Buy British Stocks as Brexit Bearishness Overdone, Says BarclaysBy
Domestic-focused U.K. shares predicted to outperform peers
WH Smith, M&S and Lloyds added to recommended equity list
Brexit’s bark may be worse than its bite where British stocks are concerned, according to Barclays Plc.
While domestically-focused U.K. companies have received little favor from investors worried about the fallout from Britain’s exit from the European Union, a nascent outperformance has further to go, Barclays equity strategists led by Dennis Jose wrote in a note. Such shares are pricing in expectations of a recession-style decline in consumer spending even as economic data has been fairly robust, they said, calling such a drop unlikely.
“While Brexit negotiations will undoubtedly cause volatility around economic sentiment, we suspect that markets currently overestimate the impact of a ‘hard’ Brexit,” the strategists wrote on Monday. “The high premium paid by investors for relative safe-haven, high-quality, low-volatility stocks in the U.K. market looks very high compared with historical norms.”
The FTSE 250 Index, with greater exposure to the domestic economy, looks cheap relative to the FTSE 100 Index, according to Barclays. Earnings estimates for the gauge of midcaps have been revised upward since the referendum, even though valuations suggest that many fear a drop in profit, the strategists said.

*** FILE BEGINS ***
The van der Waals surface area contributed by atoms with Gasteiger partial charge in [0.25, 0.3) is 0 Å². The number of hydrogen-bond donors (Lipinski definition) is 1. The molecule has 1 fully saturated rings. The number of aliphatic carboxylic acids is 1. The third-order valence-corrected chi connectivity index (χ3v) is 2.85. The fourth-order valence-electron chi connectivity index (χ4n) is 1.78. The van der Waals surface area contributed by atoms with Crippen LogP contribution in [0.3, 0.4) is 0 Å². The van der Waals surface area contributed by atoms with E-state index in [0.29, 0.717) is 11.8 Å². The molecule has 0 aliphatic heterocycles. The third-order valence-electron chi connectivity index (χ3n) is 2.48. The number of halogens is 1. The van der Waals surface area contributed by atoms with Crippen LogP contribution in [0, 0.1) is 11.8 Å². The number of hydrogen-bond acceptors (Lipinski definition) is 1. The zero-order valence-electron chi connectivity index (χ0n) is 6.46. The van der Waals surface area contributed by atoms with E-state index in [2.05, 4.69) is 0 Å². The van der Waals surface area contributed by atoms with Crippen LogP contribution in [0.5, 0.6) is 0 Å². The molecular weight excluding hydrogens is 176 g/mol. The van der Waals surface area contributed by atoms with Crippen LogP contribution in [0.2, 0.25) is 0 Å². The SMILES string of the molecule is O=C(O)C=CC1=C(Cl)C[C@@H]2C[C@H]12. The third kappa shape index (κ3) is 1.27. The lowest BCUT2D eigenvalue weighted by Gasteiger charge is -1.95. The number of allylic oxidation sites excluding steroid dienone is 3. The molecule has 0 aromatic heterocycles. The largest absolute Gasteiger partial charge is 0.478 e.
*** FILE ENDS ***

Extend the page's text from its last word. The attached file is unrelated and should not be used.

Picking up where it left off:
While gains in the FTSE 250 have lagged those of the FTSE 100 since the June 23 vote, it has recently begun outperforming. The measure of mid-sized firms has jumped 4.8 percent this quarter, about twice as much as its large-cap counterpart, benefiting from a strengthening in the pound and economic data including better-than-forecast retail sales.
Barclays added WH Smith Plc, Marks & Spencer Group Plc and Lloyds Banking Group Plc to its list of recommended European equities, removing Spain’s Almirall SA, France’s Societe Generale SA and Dublin-based Paddy Power Betfair Plc.
Despite fighting talk already breaking out ahead of Brexit negotiations, the EU will favor a deal which resembles the status quo, being loathe to disrupt deeply-embedded supply chains between the two sides, argues Barclays.
If markets don’t entirely share the optimism, global firms at least are taking advantage of the slump in sterling: the number of foreign companies buying up U.K. firms is at a historic high, the bank said.
— With assistance by Namitha Jagadeesh
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